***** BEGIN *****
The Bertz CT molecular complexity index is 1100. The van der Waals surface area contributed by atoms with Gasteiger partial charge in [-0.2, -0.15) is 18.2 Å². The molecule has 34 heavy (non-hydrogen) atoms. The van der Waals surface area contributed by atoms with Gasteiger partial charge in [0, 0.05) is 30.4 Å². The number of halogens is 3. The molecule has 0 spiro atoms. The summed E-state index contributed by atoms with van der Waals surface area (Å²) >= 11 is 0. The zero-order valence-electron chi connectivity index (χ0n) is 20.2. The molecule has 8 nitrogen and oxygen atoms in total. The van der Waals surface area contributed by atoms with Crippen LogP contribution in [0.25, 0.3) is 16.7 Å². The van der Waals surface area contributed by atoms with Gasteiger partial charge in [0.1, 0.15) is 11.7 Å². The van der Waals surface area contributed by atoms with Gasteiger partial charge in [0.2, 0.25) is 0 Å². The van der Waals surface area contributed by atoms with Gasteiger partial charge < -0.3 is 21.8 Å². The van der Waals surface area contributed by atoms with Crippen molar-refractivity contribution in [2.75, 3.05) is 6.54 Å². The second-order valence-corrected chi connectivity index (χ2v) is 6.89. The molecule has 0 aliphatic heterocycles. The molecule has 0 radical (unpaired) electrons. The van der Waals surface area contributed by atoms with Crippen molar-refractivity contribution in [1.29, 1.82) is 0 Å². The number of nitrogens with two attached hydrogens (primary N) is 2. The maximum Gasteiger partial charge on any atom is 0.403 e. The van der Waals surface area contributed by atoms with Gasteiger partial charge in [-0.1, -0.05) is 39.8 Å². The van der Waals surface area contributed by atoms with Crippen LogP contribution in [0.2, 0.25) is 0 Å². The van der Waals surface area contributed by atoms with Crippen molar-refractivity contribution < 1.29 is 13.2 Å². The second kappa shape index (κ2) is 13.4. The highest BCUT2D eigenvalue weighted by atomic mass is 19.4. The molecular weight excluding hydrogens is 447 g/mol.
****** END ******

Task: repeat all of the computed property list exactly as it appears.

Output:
The Bertz CT molecular complexity index is 1100. The van der Waals surface area contributed by atoms with Gasteiger partial charge in [-0.2, -0.15) is 18.2 Å². The molecule has 34 heavy (non-hydrogen) atoms. The van der Waals surface area contributed by atoms with Gasteiger partial charge in [0, 0.05) is 30.4 Å². The number of halogens is 3. The molecule has 0 spiro atoms. The summed E-state index contributed by atoms with van der Waals surface area (Å²) >= 11 is 0. The zero-order valence-electron chi connectivity index (χ0n) is 20.2. The molecule has 8 nitrogen and oxygen atoms in total. The van der Waals surface area contributed by atoms with Crippen LogP contribution in [0.25, 0.3) is 16.7 Å². The van der Waals surface area contributed by atoms with Gasteiger partial charge in [0.1, 0.15) is 11.7 Å². The van der Waals surface area contributed by atoms with Gasteiger partial charge in [0.2, 0.25) is 0 Å². The van der Waals surface area contributed by atoms with Gasteiger partial charge < -0.3 is 21.8 Å². The van der Waals surface area contributed by atoms with Crippen molar-refractivity contribution in [2.75, 3.05) is 6.54 Å². The second-order valence-corrected chi connectivity index (χ2v) is 6.89. The molecule has 0 aliphatic heterocycles. The molecule has 0 radical (unpaired) electrons. The van der Waals surface area contributed by atoms with Crippen molar-refractivity contribution in [1.29, 1.82) is 0 Å². The number of nitrogens with two attached hydrogens (primary N) is 2. The maximum Gasteiger partial charge on any atom is 0.403 e. The van der Waals surface area contributed by atoms with Gasteiger partial charge in [-0.1, -0.05) is 39.8 Å². The van der Waals surface area contributed by atoms with Crippen LogP contribution in [0.2, 0.25) is 0 Å². The van der Waals surface area contributed by atoms with Crippen molar-refractivity contribution < 1.29 is 13.2 Å². The second kappa shape index (κ2) is 13.4. The highest BCUT2D eigenvalue weighted by atomic mass is 19.4. The molecular weight excluding hydrogens is 447 g/mol.